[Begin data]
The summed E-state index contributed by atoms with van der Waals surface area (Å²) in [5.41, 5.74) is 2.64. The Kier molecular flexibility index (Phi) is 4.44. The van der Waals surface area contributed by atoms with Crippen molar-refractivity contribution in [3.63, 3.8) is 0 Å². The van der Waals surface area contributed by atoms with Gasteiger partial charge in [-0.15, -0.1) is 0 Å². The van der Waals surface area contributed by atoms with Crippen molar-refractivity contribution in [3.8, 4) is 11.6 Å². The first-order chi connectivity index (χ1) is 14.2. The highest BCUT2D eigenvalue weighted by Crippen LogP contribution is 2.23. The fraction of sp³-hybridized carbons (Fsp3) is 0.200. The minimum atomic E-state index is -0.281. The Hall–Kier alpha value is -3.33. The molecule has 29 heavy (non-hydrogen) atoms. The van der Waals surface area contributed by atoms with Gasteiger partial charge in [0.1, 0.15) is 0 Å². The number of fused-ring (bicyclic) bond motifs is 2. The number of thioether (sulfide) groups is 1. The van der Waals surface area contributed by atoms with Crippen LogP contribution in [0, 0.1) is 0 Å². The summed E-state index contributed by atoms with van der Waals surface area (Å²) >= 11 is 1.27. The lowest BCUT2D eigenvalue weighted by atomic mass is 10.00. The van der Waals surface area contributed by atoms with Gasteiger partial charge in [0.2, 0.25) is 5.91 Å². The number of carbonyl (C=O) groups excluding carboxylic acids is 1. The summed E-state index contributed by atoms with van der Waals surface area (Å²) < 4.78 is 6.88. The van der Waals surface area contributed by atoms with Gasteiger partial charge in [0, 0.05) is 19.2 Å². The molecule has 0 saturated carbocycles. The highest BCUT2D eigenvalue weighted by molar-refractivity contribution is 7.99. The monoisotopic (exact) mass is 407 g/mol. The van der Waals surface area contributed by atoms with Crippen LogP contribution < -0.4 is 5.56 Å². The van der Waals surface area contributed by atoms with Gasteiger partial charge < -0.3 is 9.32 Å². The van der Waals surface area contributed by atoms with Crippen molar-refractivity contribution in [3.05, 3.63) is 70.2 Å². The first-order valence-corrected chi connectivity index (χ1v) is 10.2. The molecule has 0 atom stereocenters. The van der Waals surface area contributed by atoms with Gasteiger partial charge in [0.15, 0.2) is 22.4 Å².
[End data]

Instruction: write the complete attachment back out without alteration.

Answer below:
The summed E-state index contributed by atoms with van der Waals surface area (Å²) in [5.41, 5.74) is 2.64. The Kier molecular flexibility index (Phi) is 4.44. The van der Waals surface area contributed by atoms with Crippen molar-refractivity contribution in [3.63, 3.8) is 0 Å². The van der Waals surface area contributed by atoms with Gasteiger partial charge in [-0.15, -0.1) is 0 Å². The van der Waals surface area contributed by atoms with Crippen molar-refractivity contribution in [3.8, 4) is 11.6 Å². The first-order chi connectivity index (χ1) is 14.2. The highest BCUT2D eigenvalue weighted by Crippen LogP contribution is 2.23. The fraction of sp³-hybridized carbons (Fsp3) is 0.200. The minimum atomic E-state index is -0.281. The Hall–Kier alpha value is -3.33. The molecule has 29 heavy (non-hydrogen) atoms. The van der Waals surface area contributed by atoms with Gasteiger partial charge in [0.1, 0.15) is 0 Å². The number of fused-ring (bicyclic) bond motifs is 2. The number of thioether (sulfide) groups is 1. The van der Waals surface area contributed by atoms with Crippen LogP contribution in [0, 0.1) is 0 Å². The summed E-state index contributed by atoms with van der Waals surface area (Å²) >= 11 is 1.27. The lowest BCUT2D eigenvalue weighted by atomic mass is 10.00. The van der Waals surface area contributed by atoms with Gasteiger partial charge in [0.2, 0.25) is 5.91 Å². The number of carbonyl (C=O) groups excluding carboxylic acids is 1. The summed E-state index contributed by atoms with van der Waals surface area (Å²) < 4.78 is 6.88. The van der Waals surface area contributed by atoms with Gasteiger partial charge in [0, 0.05) is 19.2 Å². The molecule has 0 saturated carbocycles. The highest BCUT2D eigenvalue weighted by molar-refractivity contribution is 7.99. The monoisotopic (exact) mass is 407 g/mol. The van der Waals surface area contributed by atoms with Crippen LogP contribution < -0.4 is 5.56 Å². The van der Waals surface area contributed by atoms with Gasteiger partial charge < -0.3 is 9.32 Å². The van der Waals surface area contributed by atoms with Crippen molar-refractivity contribution in [3.05, 3.63) is 70.2 Å². The first-order valence-corrected chi connectivity index (χ1v) is 10.2. The molecule has 0 atom stereocenters. The van der Waals surface area contributed by atoms with Gasteiger partial charge in [0.15, 0.2) is 22.4 Å².